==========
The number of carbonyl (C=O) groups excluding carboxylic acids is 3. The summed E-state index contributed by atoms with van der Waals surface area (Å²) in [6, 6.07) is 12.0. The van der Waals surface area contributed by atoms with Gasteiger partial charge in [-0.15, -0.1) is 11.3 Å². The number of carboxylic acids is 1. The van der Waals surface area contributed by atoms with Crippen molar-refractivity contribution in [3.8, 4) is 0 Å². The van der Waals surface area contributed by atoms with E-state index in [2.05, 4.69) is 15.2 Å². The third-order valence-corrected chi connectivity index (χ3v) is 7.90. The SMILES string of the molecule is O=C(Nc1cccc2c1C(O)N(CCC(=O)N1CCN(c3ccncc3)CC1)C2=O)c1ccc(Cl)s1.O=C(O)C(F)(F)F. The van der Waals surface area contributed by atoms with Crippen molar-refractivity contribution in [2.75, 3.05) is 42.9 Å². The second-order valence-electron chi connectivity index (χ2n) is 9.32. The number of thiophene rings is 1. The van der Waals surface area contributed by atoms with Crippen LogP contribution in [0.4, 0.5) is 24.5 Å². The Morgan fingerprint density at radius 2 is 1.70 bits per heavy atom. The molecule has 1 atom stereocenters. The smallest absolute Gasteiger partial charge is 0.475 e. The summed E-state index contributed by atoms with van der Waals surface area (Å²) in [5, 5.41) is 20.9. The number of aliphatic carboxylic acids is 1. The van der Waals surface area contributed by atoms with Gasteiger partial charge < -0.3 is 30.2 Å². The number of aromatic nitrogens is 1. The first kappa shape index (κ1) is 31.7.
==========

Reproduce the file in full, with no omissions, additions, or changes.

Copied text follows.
The number of carbonyl (C=O) groups excluding carboxylic acids is 3. The summed E-state index contributed by atoms with van der Waals surface area (Å²) in [6, 6.07) is 12.0. The van der Waals surface area contributed by atoms with Gasteiger partial charge in [-0.15, -0.1) is 11.3 Å². The number of carboxylic acids is 1. The van der Waals surface area contributed by atoms with Crippen molar-refractivity contribution in [3.8, 4) is 0 Å². The van der Waals surface area contributed by atoms with E-state index in [2.05, 4.69) is 15.2 Å². The third-order valence-corrected chi connectivity index (χ3v) is 7.90. The SMILES string of the molecule is O=C(Nc1cccc2c1C(O)N(CCC(=O)N1CCN(c3ccncc3)CC1)C2=O)c1ccc(Cl)s1.O=C(O)C(F)(F)F. The van der Waals surface area contributed by atoms with Crippen molar-refractivity contribution in [2.75, 3.05) is 42.9 Å². The second-order valence-electron chi connectivity index (χ2n) is 9.32. The number of thiophene rings is 1. The van der Waals surface area contributed by atoms with Crippen LogP contribution in [0.4, 0.5) is 24.5 Å². The Morgan fingerprint density at radius 2 is 1.70 bits per heavy atom. The molecule has 1 atom stereocenters. The smallest absolute Gasteiger partial charge is 0.475 e. The summed E-state index contributed by atoms with van der Waals surface area (Å²) in [5, 5.41) is 20.9. The number of aliphatic carboxylic acids is 1. The van der Waals surface area contributed by atoms with Gasteiger partial charge < -0.3 is 30.2 Å². The number of aromatic nitrogens is 1. The first kappa shape index (κ1) is 31.7.